There are several complications of traumatic brain injury that can arise during treatment.
These complications can cause serious damage. That’s why doctors try to address them as soon as possible.
Today you’ll learn the most common complications of brain injury and their signs. This will help you know when to seek immediate treatment.
Complications of Traumatic Brain Injury
Most TBI complications occur within the first few days after injury. Still, many can appear even after the person returns home from the hospital.
The most common complications of traumatic brain injury are:
- Deep venous thrombosis
- Heterotopic ossification
- Nerve damage
- Skull fractures
We’ll discuss each of these problems in more detail below.
Seizures are most prevalent in patients with penetrating brain injury, where the percentage of those that develop seizure reaches almost 65 percent.
These seizures normally occur within the first 24 hours. Other types of seizures, called early seizures, can occur within the first week.
Some patients who experience seizures will go on to develop post-traumatic epilepsy; however, experiencing an early seizure does not increase the risk of epilepsy.
Hydrocephalus occurs when cerebrospinal fluid (CSF) accumulates in the ventricles (cavities in the brain that produce CSF). This causes the ventricles to swell, which puts pressure on the brain.
Hydrocephalus usually occurs within the first year after brain injury, and mainly affects severe brain injury patients. The symptoms of hydrocephalus include:
- Loss of balance and coordination
- Loss of bladder control or frequent urination
- Impaired vision
- Cognitive decline
Causes of hydrocephalus are infections, such as meningitis, or hematomas.
Infections are a dangerous complication of traumatic brain injury. Most infections occur in the lungs and the bladder, but some can affect the brain itself.
This usually only happens if the brain was exposed to the outside, such as after an open head injury.
The first evidence of infection is a fever; however, other conditions can also cause fevers, which is why doctors must run several tests to find the source of the fever.
If the fever is caused by an infection, the patient will receive antibiotics immediately. If the fever is a result of some other complications, it will require different treatments.
4. Heterotopic Ossification
This condition causes the body to form extra bone, usually on large joints such as the shoulder or hip. For reasons still unknown, it occurs in about 10-20 percent of brain injury patients.
Signs of heterotopic ossification include:
- Joint pain
- Decreased range-of-motion
- Warmth around joint
- Low-grade fever
- Erythema (redness)
Doctors will treat heterotopic ossification with a combination of range-of-motion exercises, braces, splints, medications, and sometimes surgery.
5. Deep Venous Thrombosis (blood clot)
Deep venous thrombosis (DVT) occurs in over 50 percent of TBI patients, making it one of the most common complications of traumatic brain injury. It is also one of the most deadly.
DVT refers to blood clots that form in the arms and legs. These clots can break off and travel to the lungs, causing serious damage and possibly death.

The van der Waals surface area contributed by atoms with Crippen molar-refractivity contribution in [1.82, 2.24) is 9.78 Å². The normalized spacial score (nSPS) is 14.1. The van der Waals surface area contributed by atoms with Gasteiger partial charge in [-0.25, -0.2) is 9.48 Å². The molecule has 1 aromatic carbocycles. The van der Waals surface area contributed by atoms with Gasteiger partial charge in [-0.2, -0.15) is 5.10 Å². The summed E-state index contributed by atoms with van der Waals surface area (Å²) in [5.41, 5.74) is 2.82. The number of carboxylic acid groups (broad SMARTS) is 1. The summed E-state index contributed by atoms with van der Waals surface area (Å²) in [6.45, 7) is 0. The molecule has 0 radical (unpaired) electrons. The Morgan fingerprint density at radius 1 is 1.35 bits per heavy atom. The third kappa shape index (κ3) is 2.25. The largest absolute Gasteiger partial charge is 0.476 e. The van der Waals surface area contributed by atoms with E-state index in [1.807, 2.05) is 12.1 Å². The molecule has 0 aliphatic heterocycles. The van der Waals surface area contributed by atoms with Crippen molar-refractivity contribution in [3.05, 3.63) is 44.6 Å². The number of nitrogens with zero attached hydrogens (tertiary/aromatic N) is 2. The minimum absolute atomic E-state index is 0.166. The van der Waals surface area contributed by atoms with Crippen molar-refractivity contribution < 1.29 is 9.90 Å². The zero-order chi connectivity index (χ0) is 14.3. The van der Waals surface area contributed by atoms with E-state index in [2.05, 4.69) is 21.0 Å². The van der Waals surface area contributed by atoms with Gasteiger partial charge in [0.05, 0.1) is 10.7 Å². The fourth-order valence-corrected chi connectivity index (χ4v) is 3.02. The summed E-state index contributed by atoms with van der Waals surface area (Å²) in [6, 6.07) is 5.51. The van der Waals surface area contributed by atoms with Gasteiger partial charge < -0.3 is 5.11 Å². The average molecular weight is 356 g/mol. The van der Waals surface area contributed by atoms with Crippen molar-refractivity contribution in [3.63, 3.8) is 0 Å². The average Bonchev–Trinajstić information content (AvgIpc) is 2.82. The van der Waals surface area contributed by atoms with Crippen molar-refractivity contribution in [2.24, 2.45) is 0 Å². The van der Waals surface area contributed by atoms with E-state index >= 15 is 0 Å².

Signs of DVT include:
- Swelling, pain, and redness in the area of the clot
- Warmth to the touch
- Skin discoloration
When in the hospital, patients are monitored closely and sometimes given blood thinners to reduce their risk.
If a blood clot reaches the brain itself, the patient can suffer a stroke, which will further worsen their condition.
6. Cranial Nerve Damage
Most traumatic brain injuries will cause cranial nerve damage that results in compressive cranial neuropathies. These neuropathies cause problems in the face and eye muscles.
The most common types of cranial neuropathies are:
- Bell’s palsy. This occurs when the facial nerve is damaged.
- Third nerve palsy. This condition affects the muscles that control eye movement.
- Fourth nerve palsy. This affects the superior oblique eye muscle, which helps your eyes converge.
- Multiple cranial neuropathies. This occurs when several cranial nerves are damaged.
Sometimes, these problems are not noticed until after the person begins rehab.
Most cranial neuropathies will resolve on their own once the nerve heals.
7. Skull Fractures
Skull fractures usually accompany penetrating brain injuries and can tear the membranes covering the brain. This will cause a CSF leak.
The tears can also allow bacteria and air into the brain, causing serious infections. When air enters the brain cavity, this is known as pneumocephalus.
Most cases of pneumocephalus display no symptoms and usually resolve on their own, but sometimes it requires treatment. Treatment typically involves lying flat and receiving pure oxygen and antibiotics if needed.
Detecting TBI Complications
Understanding the possible complications of brain injury is crucial to prevent further injury.
Doctors and nurses do their best to catch most of these complications early, but they are only human and have multiple patients to care for. That’s why family members should stay alert to the signs of TBI complications. They are often the ones that spot small changes first.
If you notice any of these symptoms in your loved one, tell the medical staff what you see. The earlier a complication is detected, the sooner it can be addressed, which will improve the person’s chances of making a good recovery.
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